When God Re-Directs the Man of God

Rejection is an important part of life. We must learn it early and learn it well. You are overlooked on the elementary school playground, and denied a spot on the junior varsity basketball team. The pretty girl says, “no” to your proposed date in high school. Colleges reject you, and then employers. Sometimes spouses just walk away. Rejection is miserable. Of course, it is part of the preparation for some peoples’ eternal home. How a person handles rejection is important.

Rejection is a warning to God’s people not to place our trust in man nor our hope in this world. Rejection is mini-death experience. At some level of relationship building the construction plan is aborted. Sometimes you see it coming, and sometimes it takes you by surprise. The aftershock of rejection is often filled with, “what ifs.”

Christians must learn to trust God. Asa trusted the King of Aram and the seer Hanani rebuked him for it (2 Chron 17:7–10). Faith is required to be a Christian (Heb 11:6), and to trust the Lord means your heart is completely His. The problem is far more complex than the principle, ”Trust in the Lord with all your heart. And lean not on your own understanding. Acknowledge Him in all your ways, and He will make your paths straight (Prv 3:5–6).” Sounds easy enough, right?

God is God, and this is helpful in knowing the beginning from the end. God is Almighty, which is essential for making everything work together for good for us who love Him (Rom 8:28). We are called for His purposes, not our own. Yahweh revealed this to Isaiah, “Remember the former things long past, for I am God, and there is no other; I am God, and there is no one like Me, 10 declaring the end from the beginning, and from ancient times things which have not been done, saying, ‘My purpose will be established, and I will accomplish all My good pleasure’; 11 calling a bird of prey from the east, the man of My purpose from a far country. Truly I have spoken; truly I will bring it to pass. I have planned it, surely I will do it (Is 46:9–11).”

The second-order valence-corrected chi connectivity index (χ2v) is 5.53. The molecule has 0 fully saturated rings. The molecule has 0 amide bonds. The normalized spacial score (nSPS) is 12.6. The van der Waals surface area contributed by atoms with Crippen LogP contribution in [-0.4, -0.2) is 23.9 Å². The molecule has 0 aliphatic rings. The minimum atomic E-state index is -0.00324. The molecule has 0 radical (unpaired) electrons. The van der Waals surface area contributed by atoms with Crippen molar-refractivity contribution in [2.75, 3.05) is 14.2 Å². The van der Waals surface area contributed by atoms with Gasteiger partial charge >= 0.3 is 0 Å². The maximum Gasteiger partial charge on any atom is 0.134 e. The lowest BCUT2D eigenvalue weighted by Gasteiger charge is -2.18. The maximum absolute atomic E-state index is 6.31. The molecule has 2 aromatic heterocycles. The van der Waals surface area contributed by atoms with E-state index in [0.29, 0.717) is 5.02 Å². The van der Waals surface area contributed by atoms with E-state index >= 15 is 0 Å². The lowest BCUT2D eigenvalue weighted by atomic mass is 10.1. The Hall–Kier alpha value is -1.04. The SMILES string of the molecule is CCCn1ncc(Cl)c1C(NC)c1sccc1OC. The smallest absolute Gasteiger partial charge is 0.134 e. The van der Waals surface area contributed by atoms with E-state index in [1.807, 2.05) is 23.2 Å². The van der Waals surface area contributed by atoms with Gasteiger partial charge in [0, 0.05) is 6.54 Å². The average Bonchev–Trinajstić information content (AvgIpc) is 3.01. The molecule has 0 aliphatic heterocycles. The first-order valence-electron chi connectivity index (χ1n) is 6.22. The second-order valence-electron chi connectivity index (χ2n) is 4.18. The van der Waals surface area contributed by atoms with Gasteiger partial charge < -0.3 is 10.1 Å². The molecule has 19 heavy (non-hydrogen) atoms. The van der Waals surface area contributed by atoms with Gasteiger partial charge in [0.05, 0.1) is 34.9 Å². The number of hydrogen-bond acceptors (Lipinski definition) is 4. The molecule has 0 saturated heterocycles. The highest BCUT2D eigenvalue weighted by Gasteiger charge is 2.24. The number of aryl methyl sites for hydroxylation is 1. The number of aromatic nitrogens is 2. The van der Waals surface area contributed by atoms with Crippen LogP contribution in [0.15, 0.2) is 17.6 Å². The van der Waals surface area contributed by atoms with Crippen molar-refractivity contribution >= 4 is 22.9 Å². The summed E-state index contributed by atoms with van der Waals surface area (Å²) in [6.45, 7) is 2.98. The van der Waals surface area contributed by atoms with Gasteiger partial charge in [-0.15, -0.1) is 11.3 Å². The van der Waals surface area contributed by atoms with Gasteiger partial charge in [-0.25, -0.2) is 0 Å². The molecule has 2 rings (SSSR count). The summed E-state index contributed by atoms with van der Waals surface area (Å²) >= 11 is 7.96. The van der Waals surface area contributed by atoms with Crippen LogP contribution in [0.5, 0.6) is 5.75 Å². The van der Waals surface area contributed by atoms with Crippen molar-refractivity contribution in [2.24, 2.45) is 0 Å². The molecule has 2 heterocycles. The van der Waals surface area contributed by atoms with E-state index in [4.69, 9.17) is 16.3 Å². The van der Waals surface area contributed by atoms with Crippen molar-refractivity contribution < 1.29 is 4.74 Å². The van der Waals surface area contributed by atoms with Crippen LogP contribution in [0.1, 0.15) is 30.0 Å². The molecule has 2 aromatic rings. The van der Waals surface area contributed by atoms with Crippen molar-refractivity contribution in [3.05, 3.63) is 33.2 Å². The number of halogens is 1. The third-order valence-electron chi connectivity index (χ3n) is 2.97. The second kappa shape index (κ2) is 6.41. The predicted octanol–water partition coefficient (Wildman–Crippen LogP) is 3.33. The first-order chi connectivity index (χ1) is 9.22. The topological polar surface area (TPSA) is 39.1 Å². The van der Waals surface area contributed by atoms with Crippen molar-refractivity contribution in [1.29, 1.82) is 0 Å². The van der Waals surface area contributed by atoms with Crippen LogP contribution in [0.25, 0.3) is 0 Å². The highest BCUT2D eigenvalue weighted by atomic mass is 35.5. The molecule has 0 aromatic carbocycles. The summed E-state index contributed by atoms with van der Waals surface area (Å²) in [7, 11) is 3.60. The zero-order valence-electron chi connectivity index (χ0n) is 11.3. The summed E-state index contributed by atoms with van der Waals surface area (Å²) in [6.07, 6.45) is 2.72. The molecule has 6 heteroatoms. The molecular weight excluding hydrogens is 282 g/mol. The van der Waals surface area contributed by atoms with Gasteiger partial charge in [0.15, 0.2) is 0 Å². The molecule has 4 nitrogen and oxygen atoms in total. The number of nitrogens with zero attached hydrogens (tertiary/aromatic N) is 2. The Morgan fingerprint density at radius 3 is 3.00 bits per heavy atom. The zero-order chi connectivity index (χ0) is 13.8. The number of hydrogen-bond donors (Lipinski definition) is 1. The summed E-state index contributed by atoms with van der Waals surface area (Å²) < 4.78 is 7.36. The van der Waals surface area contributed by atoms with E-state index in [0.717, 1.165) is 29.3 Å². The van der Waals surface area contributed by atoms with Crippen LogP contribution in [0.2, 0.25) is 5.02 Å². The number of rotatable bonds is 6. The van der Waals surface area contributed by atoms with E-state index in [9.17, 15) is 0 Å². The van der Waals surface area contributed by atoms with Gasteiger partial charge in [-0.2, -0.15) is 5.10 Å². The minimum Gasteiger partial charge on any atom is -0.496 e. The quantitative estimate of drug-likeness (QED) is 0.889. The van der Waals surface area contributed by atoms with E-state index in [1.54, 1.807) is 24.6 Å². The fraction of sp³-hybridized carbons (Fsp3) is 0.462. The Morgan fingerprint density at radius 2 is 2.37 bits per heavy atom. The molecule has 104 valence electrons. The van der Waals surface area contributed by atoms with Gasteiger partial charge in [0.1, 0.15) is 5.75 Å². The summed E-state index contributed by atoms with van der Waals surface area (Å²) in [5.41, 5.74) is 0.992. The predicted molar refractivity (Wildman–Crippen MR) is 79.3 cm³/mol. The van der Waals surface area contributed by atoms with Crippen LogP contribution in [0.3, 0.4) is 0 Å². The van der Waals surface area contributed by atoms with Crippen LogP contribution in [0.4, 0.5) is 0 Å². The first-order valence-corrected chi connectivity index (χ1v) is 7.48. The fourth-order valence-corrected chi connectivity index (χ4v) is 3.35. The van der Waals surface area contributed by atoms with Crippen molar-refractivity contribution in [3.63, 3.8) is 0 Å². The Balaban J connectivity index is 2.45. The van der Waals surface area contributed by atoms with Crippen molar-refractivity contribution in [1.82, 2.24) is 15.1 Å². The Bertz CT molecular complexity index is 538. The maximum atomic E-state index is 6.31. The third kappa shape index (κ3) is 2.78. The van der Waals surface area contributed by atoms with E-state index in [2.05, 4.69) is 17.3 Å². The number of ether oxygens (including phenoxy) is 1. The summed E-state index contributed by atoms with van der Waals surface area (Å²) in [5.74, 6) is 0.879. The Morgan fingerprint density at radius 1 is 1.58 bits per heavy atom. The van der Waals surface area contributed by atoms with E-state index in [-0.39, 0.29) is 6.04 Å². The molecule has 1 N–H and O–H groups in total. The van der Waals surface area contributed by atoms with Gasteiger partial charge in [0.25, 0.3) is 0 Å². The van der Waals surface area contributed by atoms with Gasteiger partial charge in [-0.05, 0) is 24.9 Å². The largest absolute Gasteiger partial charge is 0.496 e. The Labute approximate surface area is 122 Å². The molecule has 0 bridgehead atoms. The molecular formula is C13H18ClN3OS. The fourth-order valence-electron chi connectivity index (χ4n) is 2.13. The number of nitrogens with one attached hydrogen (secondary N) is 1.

The remedy for rejection is resting in the promises of God and not stopping. Consider the apostle Paul on his second missionary journey through the heart of Asia Minor (modern Turkiye). The Jerusalem Council had reached an agreement regarding Gentile inclusion (Acts 15). A conflict arose over John Mark’s desire to re-engage the mission team, but a compromise was reached.

Barnabas and John Mark went to Cyprus and Paul and Silas returned the church plants in Asia Minor. They picked up Timothy and were ready to enter some new territory. Luke recorded the scene, “They passed through the Phrygian and Galatian region, having been forbidden by the Holy Spirit to speak the word in Asia; 7 and after they came to Mysia, they were trying to go into Bithynia, and the Spirit of Jesus did not permit them; 8 and passing by Mysia, they came down to Troas (Acts 16:7–8).” Heading toward the northeast, they ended up going toward the northwest. Who knew?

Two surprising things are noteworthy: first, the Holy Spirit’s prohibition to speak; and second, the roadblock in their travel plan. The Holy Spirit is the life of God in the soul of man. Christians are blessed with the gift of God, which is the Spirit of Christ at work in our hearts. The Spirit is our teacher, every moment of every day. He comforts and helps us in times of need, discouragement, and perplexity. The prohibition to speak the Word is truly surprising, however. No details are given to help us understand, but it is natural for man to ask God, “Why?”